The Lords amendment by Baroness Gardner that would see leasehold managing agents required to have a licence will be sabotaged in the Commons tomorrow.
Instead, the Department of Communities and Local Government wants to insist managing agents belong to an ombudsman scheme.
Ombudsmen are widely popular among the vested interests in the status quo of leasehold – such as Peverel – that they are part of their complaints procedure. They give all the appearance of redress without any of the discomforts.
The reason is that ombudsman rulings are confidential.
The DCLG’s preference for mandatory ombudsman schemes is no substitute for a licensing system – where repeat offenders risk having their licence withdrawn.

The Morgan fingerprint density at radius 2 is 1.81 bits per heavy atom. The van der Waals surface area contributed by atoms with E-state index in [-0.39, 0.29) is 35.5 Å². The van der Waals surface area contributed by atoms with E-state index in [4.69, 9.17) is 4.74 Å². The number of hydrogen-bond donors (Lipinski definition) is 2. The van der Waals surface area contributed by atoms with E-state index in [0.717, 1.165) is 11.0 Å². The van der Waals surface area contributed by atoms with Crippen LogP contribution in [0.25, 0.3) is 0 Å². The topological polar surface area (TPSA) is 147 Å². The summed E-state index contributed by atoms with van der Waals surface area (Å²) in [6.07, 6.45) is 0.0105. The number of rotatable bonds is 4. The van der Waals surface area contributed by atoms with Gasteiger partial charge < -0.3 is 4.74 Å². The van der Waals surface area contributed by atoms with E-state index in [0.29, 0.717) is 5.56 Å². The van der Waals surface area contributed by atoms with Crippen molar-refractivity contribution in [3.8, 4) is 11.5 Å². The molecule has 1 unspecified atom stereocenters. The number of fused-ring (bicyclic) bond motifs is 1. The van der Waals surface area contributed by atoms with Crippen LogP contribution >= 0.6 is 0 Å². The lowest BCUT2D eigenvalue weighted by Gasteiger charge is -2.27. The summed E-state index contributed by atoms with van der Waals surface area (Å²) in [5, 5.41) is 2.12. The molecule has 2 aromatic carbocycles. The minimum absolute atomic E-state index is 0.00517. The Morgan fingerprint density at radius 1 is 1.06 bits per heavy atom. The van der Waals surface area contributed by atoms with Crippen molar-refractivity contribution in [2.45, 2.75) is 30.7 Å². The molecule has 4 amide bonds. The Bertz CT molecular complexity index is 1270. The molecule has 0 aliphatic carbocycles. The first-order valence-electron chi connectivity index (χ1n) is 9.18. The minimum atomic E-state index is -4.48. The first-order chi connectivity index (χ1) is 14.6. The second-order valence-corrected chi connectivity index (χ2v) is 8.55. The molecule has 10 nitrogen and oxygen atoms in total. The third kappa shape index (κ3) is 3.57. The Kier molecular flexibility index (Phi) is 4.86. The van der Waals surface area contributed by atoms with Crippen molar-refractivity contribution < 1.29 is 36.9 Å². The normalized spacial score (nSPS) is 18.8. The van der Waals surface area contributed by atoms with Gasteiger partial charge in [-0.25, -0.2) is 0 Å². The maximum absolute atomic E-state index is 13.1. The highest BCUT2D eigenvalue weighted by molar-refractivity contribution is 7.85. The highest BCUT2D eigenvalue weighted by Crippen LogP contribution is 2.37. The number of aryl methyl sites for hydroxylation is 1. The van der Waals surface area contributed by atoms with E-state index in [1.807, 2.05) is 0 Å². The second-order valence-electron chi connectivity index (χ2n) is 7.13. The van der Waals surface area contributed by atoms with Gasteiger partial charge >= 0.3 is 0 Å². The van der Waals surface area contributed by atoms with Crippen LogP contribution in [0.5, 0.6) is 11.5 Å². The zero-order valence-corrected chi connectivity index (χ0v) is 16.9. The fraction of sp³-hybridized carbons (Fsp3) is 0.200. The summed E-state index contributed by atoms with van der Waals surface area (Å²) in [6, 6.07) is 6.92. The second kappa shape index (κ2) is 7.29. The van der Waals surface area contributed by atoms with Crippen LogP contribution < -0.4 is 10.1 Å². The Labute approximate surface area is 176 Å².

There will be no improvement to the protection of leaseholder funds under this scheme, which remain very weakly protected.
Housing Minister Mark Prisk was fully aware that the whole sector supported licensing and that both Association of Residential Letting Agents and the British Property Federation have already criticised the new proposals, which have been produced without consultation.
Sir Peter Bottomley urged Prisk to support Baroness Gardner’s amendment to the Enterprise and Regulatory Reform Bill – which was intended solely for letting agents – last week.
“Could I, could we, please be advised urgently whether the department and government expect to accept this Lords amendment or whether there will wrongly be an attempt to exclude managing agents?
“Managing agents who act properly have nothing to fear and nothing to lose. Leaseholders will go on suffering otherwise.”
Bottomley is echoing calls for Prisk to back the amendment from Which?; The Association of Residential Letting Agents; The Property Ombudsman; RICS; Shelter; and the Residential Landlords Association.
All are calling for “greater consumer protection “in the letting and managing agent markets” through a “simpler more joined up regulatory approach than that provided by the myriad of local accreditation schemes”.